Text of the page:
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BIW hiring temporary workers, mediation begins next week

BIW President Dirk Lesko says the company must do what it can to prevent further delays in the delivery of destroyers.

BATH, Maine — Navy shipbuilder Bath Iron Works (BIW) plans to bring in more subcontractors to join management and existing contractors to avoid falling further behind on production during the strike.

The hiring of more subcontractors is a bone of contention for striking workers and will likely infuriate the union workers. But BIW President Dirk Lesko says the company must do what it can to prevent further delays in the delivery of destroyers.

In a letter to BIW employees, Dirk wrote:

"We are ramping up our subcontracting today because even during the strike, we have a job to get done for our Navy customer. Even before the strike, the impact of attrition and COVID-19 had driven our manufacturing staffing more than 500 people below what was needed. We have sought more efficient access to subcontractors through these negotiations because the focused and timely introduction of skilled people on a temporary basis can help break bottlenecks to the flow of production through the yard. Bringing others in can also free our workforce to focus on the most important tasks."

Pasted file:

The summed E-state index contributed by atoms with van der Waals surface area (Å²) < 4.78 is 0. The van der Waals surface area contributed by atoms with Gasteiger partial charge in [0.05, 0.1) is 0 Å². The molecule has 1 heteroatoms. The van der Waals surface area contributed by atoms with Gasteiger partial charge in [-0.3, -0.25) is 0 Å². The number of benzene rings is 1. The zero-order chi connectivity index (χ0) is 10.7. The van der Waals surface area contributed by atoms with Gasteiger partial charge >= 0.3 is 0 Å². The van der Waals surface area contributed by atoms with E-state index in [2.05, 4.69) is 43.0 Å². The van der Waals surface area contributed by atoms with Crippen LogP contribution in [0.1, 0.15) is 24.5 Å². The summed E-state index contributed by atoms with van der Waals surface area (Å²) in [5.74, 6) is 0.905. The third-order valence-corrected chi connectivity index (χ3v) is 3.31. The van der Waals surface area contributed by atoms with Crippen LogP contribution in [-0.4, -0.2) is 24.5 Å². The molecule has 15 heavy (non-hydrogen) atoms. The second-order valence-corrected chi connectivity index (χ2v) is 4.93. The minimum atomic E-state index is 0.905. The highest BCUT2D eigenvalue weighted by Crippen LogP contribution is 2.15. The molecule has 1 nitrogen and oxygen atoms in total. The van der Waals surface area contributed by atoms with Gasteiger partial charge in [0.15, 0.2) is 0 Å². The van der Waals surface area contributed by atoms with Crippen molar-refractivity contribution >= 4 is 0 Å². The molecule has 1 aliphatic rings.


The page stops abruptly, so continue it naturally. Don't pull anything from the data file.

Jay Wadleigh, a former Local S6 president and current business representative for the Machinists Union, again said subcontracting is not the answer. 

"It's a poor plan on their part," Wadleigh told NEWS CENTER Maine. Wadleigh says BIW needs to get its workers back inside, not hire subcontractors. 

RELATED: Navy awards BIW $132 million for workplace improvements

Lesko said no union workers' jobs will be displaced by the effort.

"We prefer using our own employees," Lesko continued in the letter. "We want them to build our ships. We are proud of the work they do, the capabilities they bring, and the skilled trades they develop while they are here."

Lesko also says the company and Machinists Union Local S6 are entering into federal mediation next week in hopes of getting back to the bargaining table. 

Wadleigh says mediation is still in the early stages and that they're not sure if it will lead to anything. 

"It's too early to say."

The strike that began June 22 focuses more on subcontracting, work rules and seniority than wages and benefits.

A spokesperson for BIW told NEWS CENTER Maine they weren't able to elaborate on the topic.

Read more of NEWS CENTER Maine's ongoing strike coverage:

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